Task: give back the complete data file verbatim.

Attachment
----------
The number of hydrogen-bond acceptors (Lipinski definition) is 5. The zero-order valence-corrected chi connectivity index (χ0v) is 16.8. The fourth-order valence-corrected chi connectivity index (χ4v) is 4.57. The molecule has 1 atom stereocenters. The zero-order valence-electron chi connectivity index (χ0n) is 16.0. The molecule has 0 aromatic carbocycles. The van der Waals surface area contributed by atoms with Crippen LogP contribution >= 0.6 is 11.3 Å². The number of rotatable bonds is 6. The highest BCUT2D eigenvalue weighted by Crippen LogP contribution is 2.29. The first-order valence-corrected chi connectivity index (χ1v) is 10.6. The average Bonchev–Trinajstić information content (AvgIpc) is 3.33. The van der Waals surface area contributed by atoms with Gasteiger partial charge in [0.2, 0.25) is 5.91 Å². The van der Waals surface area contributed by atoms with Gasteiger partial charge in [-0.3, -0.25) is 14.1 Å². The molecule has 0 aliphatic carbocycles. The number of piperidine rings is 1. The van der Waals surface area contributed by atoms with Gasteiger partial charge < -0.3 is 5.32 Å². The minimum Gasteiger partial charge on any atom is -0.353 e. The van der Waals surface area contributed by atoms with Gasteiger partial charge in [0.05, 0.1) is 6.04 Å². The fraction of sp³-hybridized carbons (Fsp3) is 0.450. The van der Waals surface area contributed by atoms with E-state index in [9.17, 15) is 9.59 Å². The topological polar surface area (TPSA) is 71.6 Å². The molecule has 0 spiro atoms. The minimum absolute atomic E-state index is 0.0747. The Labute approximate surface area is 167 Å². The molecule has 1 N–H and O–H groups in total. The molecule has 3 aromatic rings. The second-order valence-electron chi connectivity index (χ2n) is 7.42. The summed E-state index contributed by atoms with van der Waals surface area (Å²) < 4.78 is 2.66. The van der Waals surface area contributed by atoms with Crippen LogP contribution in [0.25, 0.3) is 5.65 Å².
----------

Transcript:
The number of hydrogen-bond acceptors (Lipinski definition) is 5. The zero-order valence-corrected chi connectivity index (χ0v) is 16.8. The fourth-order valence-corrected chi connectivity index (χ4v) is 4.57. The molecule has 1 atom stereocenters. The zero-order valence-electron chi connectivity index (χ0n) is 16.0. The molecule has 0 aromatic carbocycles. The van der Waals surface area contributed by atoms with Crippen LogP contribution >= 0.6 is 11.3 Å². The number of rotatable bonds is 6. The highest BCUT2D eigenvalue weighted by Crippen LogP contribution is 2.29. The first-order valence-corrected chi connectivity index (χ1v) is 10.6. The average Bonchev–Trinajstić information content (AvgIpc) is 3.33. The van der Waals surface area contributed by atoms with Gasteiger partial charge in [0.2, 0.25) is 5.91 Å². The van der Waals surface area contributed by atoms with Gasteiger partial charge in [-0.3, -0.25) is 14.1 Å². The molecule has 0 aliphatic carbocycles. The number of piperidine rings is 1. The van der Waals surface area contributed by atoms with Gasteiger partial charge < -0.3 is 5.32 Å². The minimum Gasteiger partial charge on any atom is -0.353 e. The van der Waals surface area contributed by atoms with Gasteiger partial charge in [0.05, 0.1) is 6.04 Å². The fraction of sp³-hybridized carbons (Fsp3) is 0.450. The van der Waals surface area contributed by atoms with E-state index in [9.17, 15) is 9.59 Å². The topological polar surface area (TPSA) is 71.6 Å². The molecule has 0 spiro atoms. The minimum absolute atomic E-state index is 0.0747. The Labute approximate surface area is 167 Å². The molecule has 1 N–H and O–H groups in total. The molecule has 3 aromatic rings. The second-order valence-electron chi connectivity index (χ2n) is 7.42. The summed E-state index contributed by atoms with van der Waals surface area (Å²) < 4.78 is 2.66. The van der Waals surface area contributed by atoms with Crippen LogP contribution in [0.25, 0.3) is 5.65 Å².